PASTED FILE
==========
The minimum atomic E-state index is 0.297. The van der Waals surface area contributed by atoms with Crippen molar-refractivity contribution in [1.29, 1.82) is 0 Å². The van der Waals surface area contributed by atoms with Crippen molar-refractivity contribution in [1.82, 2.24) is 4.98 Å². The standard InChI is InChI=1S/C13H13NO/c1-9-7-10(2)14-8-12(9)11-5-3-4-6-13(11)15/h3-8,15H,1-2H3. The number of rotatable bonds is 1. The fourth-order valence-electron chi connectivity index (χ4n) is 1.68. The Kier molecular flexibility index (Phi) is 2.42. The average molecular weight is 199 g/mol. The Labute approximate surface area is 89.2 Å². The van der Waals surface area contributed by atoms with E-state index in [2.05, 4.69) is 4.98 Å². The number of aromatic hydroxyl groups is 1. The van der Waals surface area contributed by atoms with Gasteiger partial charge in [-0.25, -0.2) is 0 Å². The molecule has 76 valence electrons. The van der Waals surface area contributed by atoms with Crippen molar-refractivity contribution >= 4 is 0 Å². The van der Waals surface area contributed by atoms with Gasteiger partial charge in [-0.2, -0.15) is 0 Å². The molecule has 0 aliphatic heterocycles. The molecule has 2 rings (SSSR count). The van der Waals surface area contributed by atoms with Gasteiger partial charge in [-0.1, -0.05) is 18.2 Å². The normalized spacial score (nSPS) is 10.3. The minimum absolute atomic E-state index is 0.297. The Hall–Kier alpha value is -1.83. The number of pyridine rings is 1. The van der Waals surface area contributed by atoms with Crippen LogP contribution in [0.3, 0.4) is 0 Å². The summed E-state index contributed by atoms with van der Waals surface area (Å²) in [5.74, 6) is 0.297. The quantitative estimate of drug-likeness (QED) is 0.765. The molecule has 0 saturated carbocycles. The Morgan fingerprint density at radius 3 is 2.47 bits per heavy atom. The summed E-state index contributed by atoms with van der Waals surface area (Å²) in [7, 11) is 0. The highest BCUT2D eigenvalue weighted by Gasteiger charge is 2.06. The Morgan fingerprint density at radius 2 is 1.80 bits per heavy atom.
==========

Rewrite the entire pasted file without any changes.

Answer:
The minimum atomic E-state index is 0.297. The van der Waals surface area contributed by atoms with Crippen molar-refractivity contribution in [1.29, 1.82) is 0 Å². The van der Waals surface area contributed by atoms with Crippen molar-refractivity contribution in [1.82, 2.24) is 4.98 Å². The standard InChI is InChI=1S/C13H13NO/c1-9-7-10(2)14-8-12(9)11-5-3-4-6-13(11)15/h3-8,15H,1-2H3. The number of rotatable bonds is 1. The fourth-order valence-electron chi connectivity index (χ4n) is 1.68. The Kier molecular flexibility index (Phi) is 2.42. The average molecular weight is 199 g/mol. The Labute approximate surface area is 89.2 Å². The van der Waals surface area contributed by atoms with E-state index in [2.05, 4.69) is 4.98 Å². The number of aromatic hydroxyl groups is 1. The van der Waals surface area contributed by atoms with Gasteiger partial charge in [-0.25, -0.2) is 0 Å². The molecule has 76 valence electrons. The van der Waals surface area contributed by atoms with Crippen molar-refractivity contribution >= 4 is 0 Å². The van der Waals surface area contributed by atoms with Gasteiger partial charge in [-0.2, -0.15) is 0 Å². The molecule has 0 aliphatic heterocycles. The molecule has 2 rings (SSSR count). The van der Waals surface area contributed by atoms with Gasteiger partial charge in [-0.1, -0.05) is 18.2 Å². The normalized spacial score (nSPS) is 10.3. The minimum absolute atomic E-state index is 0.297. The Hall–Kier alpha value is -1.83. The number of pyridine rings is 1. The van der Waals surface area contributed by atoms with Crippen LogP contribution in [0.3, 0.4) is 0 Å². The summed E-state index contributed by atoms with van der Waals surface area (Å²) in [5.74, 6) is 0.297. The quantitative estimate of drug-likeness (QED) is 0.765. The molecule has 0 saturated carbocycles. The Morgan fingerprint density at radius 3 is 2.47 bits per heavy atom. The summed E-state index contributed by atoms with van der Waals surface area (Å²) in [7, 11) is 0. The highest BCUT2D eigenvalue weighted by Gasteiger charge is 2.06. The Morgan fingerprint density at radius 2 is 1.80 bits per heavy atom.